Ajax have managed to reach the Knockout Stage of the Champions’ League once since, in 2005-06 (they advanced with Arsenal). This season was no exception but two brave matches against Manchester City were something that everyone with love for football enjoyed.

What’s the point of all this and what the hell does it mean in context of Arsenal, you might ask? Well, there are certain connections (someone might consider them far-fetched) between Ajax and Arsenal that go beyond red and white shirts.

1.After 1995-96, Ajax have started to decline in European football. After the horrible 1995-96, Arsenal have become regular participants of the Champions’ League for 16 years.

2.Just like Arsenal, Ajax have produced players or bought young talents, mostly from abroad, but they have problems to keep pace with the European giants. Granted, they are still competitive in Eredivisie but they don’t dominate like they did between 1994 and 1996 when they made a streak of 52 matches without defeat. Ever since Abramovich have changed the look of the football market, Arsenal can’t assemble a squad that would go near to the one that managed to go 49 matches unbeaten in the Premiership from 2002-03 to 2004-05.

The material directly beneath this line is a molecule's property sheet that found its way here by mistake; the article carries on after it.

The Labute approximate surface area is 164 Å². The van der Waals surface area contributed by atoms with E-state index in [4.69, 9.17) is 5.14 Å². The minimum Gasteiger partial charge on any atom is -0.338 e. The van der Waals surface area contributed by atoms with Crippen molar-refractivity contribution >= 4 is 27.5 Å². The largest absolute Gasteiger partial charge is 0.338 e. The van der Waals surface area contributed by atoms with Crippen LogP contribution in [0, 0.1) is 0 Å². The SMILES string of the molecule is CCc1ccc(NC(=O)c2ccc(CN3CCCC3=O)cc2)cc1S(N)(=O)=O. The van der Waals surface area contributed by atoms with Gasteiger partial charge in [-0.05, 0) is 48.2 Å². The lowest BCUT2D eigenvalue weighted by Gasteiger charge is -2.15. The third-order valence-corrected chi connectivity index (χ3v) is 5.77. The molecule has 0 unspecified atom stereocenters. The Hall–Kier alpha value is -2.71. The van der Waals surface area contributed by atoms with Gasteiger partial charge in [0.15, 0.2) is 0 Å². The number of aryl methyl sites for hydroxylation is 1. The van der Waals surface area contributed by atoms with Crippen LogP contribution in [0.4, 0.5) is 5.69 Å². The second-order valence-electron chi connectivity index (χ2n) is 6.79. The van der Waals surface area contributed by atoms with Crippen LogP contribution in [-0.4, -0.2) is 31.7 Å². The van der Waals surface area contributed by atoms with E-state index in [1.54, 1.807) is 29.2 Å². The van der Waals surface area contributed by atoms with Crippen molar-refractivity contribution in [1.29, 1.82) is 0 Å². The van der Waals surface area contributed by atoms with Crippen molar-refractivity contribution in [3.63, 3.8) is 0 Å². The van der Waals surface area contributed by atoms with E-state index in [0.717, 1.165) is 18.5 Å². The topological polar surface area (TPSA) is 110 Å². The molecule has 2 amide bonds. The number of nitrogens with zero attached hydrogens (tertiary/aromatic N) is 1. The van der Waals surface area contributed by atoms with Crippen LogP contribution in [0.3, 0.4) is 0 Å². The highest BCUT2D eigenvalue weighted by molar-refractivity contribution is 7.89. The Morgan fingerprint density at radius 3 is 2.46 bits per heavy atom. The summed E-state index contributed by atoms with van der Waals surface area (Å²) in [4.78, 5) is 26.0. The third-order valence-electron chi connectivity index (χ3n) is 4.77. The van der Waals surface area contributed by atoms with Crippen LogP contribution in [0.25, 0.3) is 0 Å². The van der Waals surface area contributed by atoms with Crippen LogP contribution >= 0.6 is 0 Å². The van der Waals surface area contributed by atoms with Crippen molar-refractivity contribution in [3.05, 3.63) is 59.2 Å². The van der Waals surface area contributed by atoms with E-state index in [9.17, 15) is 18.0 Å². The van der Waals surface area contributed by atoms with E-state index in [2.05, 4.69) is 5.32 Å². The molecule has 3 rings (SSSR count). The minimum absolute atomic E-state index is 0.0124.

3.It is very hard to recall the last time Ajax have had the same captain for two seasons in a row which is something that we are very familiar with – Jan Verthongen, Luis Suarez and Thomas Vermaelen have in common both experience in wearing Ajax’s armband and leaving The Lancers for English clubs. Thierry Henry, William Gallas, Kolo Toure, Cesc Fabregas and Robin Van Persie left Arsenal after being either captains or vice-captains for some time.

4.Both clubs had to face new conditions in the football market after investing in their infrastructure. Neither Ajax nor Arsenal managed to reach their previous heights after switching from De Meer to ArenA/Highbury to Emirates.

5.Both teams had their best European campaigns in seasons when their paths crossed. In 2002-03 Ajax and Arsenal faced in the Second Group Stage with Ajax reaching the Quarterfinals and Arsenal eliminated while in 2005-06 Arsenal and Ajax both progressed from their group with Arsenal reaching the Final and Ajax reaching their only Knockout Stage since 2002-03.

6.Current Arsenal captain Thomas Vermaelen is a former Ajax captain.

7.Frank de Boer’s assistant is Dennis Bergkamp, the Arsenal legend and key member of two double winning sides in 1997-98 and 2001-02 as well as of The Invincibles. He was also a member of the team that had won the FA Cup in 2003 and 2005 with the latter being the last trophy Arsenal have won. Given that Bergkamp’s contract expires in June, maybe that should be a free transfer that we should make this summer.

8.Arsenal won the title in 1997-98 with a crucial goal scored by Marc Overmars at Old Trafford. Overmars was signed from Ajax in a risky transfer given that Overmars was injury prone.

9.Both teams have played a 1-1 draw against Manchester City in the away fixture this season.